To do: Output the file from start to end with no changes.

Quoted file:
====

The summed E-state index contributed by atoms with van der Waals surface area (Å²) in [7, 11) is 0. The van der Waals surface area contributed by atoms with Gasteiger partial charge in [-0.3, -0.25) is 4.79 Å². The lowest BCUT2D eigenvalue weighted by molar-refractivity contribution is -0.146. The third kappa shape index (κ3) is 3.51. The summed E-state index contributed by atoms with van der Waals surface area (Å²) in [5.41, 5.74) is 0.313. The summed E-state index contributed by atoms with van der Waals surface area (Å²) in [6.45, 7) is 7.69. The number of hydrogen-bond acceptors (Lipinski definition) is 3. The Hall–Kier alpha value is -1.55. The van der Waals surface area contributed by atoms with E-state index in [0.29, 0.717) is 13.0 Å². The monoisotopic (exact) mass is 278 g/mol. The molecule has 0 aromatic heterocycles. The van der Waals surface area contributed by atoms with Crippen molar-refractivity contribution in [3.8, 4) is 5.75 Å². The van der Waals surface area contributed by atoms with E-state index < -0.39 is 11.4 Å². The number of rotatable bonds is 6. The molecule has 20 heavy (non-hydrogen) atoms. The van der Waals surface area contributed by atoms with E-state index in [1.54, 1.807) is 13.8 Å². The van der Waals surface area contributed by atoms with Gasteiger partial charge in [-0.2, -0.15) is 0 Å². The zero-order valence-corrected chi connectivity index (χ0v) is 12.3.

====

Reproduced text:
The summed E-state index contributed by atoms with van der Waals surface area (Å²) in [7, 11) is 0. The van der Waals surface area contributed by atoms with Gasteiger partial charge in [-0.3, -0.25) is 4.79 Å². The lowest BCUT2D eigenvalue weighted by molar-refractivity contribution is -0.146. The third kappa shape index (κ3) is 3.51. The summed E-state index contributed by atoms with van der Waals surface area (Å²) in [5.41, 5.74) is 0.313. The summed E-state index contributed by atoms with van der Waals surface area (Å²) in [6.45, 7) is 7.69. The number of hydrogen-bond acceptors (Lipinski definition) is 3. The Hall–Kier alpha value is -1.55. The van der Waals surface area contributed by atoms with E-state index in [0.29, 0.717) is 13.0 Å². The monoisotopic (exact) mass is 278 g/mol. The molecule has 0 aromatic heterocycles. The van der Waals surface area contributed by atoms with Crippen molar-refractivity contribution in [3.8, 4) is 5.75 Å². The van der Waals surface area contributed by atoms with E-state index < -0.39 is 11.4 Å². The number of rotatable bonds is 6. The molecule has 20 heavy (non-hydrogen) atoms. The van der Waals surface area contributed by atoms with E-state index in [1.54, 1.807) is 13.8 Å². The van der Waals surface area contributed by atoms with Gasteiger partial charge in [-0.2, -0.15) is 0 Å². The zero-order valence-corrected chi connectivity index (χ0v) is 12.3.